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Harrisburg Might Get a Receiver Thanks to Pennsylvania Bill

Harrisburg may become Pennsylvania’s first municipality to fall under receivership.

The City Council in July and August rejected fiscal rescue blueprints from consultants hired by the state and Mayor Linda Thompson. Today, The state House of Representatives voted 185-9 for a bill that would let Republican Governor Tom Corbett name a receiver. The Senate still must consider the plan.

The capital city of 49,500 faces a debt burden five times its general-fund budget because of an overhaul and expansion of a trash-to-energy incinerator, which doesn’t generate enough revenue to cover the obligations. It avoided defaulting on general-obligation bonds in September and last year by getting advances on state aid.

The vote “sends a strong message” to elected officials in Harrisburg and elsewhere not to dawdle with recovery plans, Representative Glenn Grell said on the House floor.

Harrisburg would be the state’s first municipality in receivership, said Steven Kratz, a spokesman for the Department of Community and Economic Development.

Westfall Township in Pike County, which reorganized last year, was the state’s only local government in municipal bankruptcy. The two largest cities, Philadelphia and Pittsburgh, must have their budgets reviewed by appointed oversight boards whose powers are less extensive than a receiver’s.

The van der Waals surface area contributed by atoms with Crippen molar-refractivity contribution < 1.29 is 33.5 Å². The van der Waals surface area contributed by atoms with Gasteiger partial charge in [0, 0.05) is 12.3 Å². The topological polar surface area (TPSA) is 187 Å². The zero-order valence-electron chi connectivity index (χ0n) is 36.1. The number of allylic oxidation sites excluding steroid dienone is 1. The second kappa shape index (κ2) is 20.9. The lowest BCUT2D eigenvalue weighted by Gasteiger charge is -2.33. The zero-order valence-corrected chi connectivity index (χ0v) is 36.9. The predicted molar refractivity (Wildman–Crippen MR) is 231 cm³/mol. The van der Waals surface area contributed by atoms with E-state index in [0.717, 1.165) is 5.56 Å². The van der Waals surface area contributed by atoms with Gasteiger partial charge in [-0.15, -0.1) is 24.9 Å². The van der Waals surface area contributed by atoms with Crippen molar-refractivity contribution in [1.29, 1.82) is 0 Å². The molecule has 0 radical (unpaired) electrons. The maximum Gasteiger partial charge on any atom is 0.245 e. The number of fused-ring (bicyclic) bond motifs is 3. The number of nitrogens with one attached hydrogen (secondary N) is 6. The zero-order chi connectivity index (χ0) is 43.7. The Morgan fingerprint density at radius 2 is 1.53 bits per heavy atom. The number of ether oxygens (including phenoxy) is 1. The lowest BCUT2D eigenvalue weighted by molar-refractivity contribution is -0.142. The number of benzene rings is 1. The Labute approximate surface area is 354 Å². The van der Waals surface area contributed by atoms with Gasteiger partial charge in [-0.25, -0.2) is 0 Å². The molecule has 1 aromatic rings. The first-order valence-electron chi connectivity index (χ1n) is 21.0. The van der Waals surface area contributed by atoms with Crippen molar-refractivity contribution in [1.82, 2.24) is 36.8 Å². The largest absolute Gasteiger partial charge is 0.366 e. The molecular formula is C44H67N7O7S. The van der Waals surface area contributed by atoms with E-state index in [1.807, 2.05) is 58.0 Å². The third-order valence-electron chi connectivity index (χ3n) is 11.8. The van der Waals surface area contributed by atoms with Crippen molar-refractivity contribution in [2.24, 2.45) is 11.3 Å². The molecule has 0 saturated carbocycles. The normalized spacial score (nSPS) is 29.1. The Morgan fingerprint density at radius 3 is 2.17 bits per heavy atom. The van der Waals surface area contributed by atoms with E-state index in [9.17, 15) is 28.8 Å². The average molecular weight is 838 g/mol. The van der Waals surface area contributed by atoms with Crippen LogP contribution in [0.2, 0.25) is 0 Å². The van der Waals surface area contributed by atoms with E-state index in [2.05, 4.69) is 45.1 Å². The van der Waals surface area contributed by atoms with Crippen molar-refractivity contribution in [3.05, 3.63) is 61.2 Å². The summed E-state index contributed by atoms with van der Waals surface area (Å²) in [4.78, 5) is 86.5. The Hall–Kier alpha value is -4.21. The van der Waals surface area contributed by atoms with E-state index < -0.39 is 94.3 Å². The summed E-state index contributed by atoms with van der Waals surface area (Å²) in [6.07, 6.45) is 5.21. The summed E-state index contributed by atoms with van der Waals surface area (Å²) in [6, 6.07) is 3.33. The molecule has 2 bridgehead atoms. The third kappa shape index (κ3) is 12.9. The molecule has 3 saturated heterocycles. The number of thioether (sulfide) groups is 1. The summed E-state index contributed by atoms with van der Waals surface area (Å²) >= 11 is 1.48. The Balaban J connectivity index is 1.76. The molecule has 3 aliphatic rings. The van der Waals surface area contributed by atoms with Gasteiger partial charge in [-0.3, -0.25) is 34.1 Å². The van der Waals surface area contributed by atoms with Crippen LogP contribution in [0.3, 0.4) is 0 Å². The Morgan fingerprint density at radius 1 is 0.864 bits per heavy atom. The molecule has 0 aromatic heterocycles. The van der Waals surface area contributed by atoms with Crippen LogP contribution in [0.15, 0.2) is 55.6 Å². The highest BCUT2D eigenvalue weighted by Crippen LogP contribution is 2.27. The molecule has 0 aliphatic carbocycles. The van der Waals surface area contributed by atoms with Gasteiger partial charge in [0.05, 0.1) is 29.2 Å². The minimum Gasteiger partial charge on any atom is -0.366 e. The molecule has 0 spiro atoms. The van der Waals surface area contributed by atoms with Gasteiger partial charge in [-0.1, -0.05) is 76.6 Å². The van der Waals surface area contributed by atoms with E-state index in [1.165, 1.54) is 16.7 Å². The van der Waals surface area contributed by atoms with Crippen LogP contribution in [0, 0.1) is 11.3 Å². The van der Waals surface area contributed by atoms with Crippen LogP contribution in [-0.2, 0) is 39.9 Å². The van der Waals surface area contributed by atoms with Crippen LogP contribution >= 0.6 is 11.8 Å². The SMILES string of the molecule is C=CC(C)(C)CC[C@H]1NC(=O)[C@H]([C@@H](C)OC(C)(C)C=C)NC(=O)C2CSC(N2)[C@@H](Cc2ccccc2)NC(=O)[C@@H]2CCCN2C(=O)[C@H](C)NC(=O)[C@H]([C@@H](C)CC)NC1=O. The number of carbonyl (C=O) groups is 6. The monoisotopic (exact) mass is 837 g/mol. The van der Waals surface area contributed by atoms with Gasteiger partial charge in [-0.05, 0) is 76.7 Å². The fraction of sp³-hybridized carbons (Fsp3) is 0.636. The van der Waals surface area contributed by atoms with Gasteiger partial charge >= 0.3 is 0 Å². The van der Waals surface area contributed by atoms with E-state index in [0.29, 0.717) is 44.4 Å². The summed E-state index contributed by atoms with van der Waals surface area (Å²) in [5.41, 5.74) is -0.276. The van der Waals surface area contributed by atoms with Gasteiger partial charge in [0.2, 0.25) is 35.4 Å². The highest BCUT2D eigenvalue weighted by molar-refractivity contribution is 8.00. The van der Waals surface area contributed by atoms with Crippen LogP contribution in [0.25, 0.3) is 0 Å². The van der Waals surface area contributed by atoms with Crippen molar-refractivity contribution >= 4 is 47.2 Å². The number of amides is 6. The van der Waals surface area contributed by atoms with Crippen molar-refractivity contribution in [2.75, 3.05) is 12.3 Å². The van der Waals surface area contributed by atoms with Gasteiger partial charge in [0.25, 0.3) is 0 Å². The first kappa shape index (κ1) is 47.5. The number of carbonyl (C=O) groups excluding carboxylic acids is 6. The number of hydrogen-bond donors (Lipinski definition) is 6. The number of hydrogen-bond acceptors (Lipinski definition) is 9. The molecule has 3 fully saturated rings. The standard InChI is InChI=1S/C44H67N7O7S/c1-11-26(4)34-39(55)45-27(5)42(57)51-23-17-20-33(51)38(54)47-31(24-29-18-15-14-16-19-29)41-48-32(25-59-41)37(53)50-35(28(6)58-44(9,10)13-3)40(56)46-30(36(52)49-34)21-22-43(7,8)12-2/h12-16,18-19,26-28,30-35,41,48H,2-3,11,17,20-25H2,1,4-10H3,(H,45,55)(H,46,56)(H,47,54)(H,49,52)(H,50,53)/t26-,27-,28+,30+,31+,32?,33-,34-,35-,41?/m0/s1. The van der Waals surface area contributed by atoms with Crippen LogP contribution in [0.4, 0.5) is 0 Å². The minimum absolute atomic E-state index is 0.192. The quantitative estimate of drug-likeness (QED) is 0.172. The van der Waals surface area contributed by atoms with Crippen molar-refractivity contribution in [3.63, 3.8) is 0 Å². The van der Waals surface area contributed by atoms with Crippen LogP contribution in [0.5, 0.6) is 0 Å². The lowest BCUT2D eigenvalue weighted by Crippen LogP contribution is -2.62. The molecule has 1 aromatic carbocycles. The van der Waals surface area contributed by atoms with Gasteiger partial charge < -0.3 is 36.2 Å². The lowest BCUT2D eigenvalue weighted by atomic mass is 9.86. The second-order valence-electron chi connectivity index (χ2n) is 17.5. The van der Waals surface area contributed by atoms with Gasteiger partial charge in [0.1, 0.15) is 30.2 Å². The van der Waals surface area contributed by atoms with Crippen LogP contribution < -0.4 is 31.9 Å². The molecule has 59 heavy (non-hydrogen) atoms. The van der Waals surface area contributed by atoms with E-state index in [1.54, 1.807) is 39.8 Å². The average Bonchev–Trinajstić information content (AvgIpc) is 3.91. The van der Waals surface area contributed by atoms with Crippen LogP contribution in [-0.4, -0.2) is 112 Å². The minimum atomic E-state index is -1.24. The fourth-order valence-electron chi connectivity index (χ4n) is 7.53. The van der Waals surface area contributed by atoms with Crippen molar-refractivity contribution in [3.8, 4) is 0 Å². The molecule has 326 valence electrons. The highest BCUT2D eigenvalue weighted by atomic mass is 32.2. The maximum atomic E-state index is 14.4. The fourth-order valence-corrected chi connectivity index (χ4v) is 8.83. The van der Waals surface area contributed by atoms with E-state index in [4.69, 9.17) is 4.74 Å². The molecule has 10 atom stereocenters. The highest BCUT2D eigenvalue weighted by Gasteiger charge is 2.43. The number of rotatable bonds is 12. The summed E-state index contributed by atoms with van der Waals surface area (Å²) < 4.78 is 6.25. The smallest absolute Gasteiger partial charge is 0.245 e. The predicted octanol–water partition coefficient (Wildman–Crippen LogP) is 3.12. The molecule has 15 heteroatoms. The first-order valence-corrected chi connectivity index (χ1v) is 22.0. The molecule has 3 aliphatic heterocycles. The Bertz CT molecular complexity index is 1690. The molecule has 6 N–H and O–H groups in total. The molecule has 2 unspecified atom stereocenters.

Fiscal Emergency

Grell, of Hampden Township in Cumberland County, and Senator Jeffrey E. Piccola of Susquehanna Township in Dauphin County, both Republicans, are pushing the legislation. The bill would allow Corbett to declare a fiscal emergency in Harrisburg and name a receiver who would develop a recovery plan.

The manager, technically appointed by the Commonwealth Court and paid by the state, would have the power to implement the steps, such as selling assets, hiring advisers and suspending the authority of elected officials who interfere. Unlike in Michigan, the receiver wouldn’t be able to change union contracts.

“Both of us have the same goal in mind, to break the political stalemate and get the city of Harrisburg on the road to financial recovery,” said Grell in a statement. “The city, and for that matter the entire region, cannot afford to have more delay.”

The city will get another chance to devise its own plan. The bill, which also bars Harrisburg from filing for bankruptcy and from levying a tax on commuters, is headed to the Senate, which will take it up the week of Oct. 17, said Erik Arneson, a spokesman for Senate Republicans. Corbett has said he would sign a takeover bill.

Thompson in an e-mailed statement before the House vote blamed the four council members who rejected the state consultants’ recovery proposal, which called for selling and leasing assets and negotiating union contracts.

“Now we’re going to get approximately the same plan, but without the guaranteed funding and with little or no control over its implementation,” she said.

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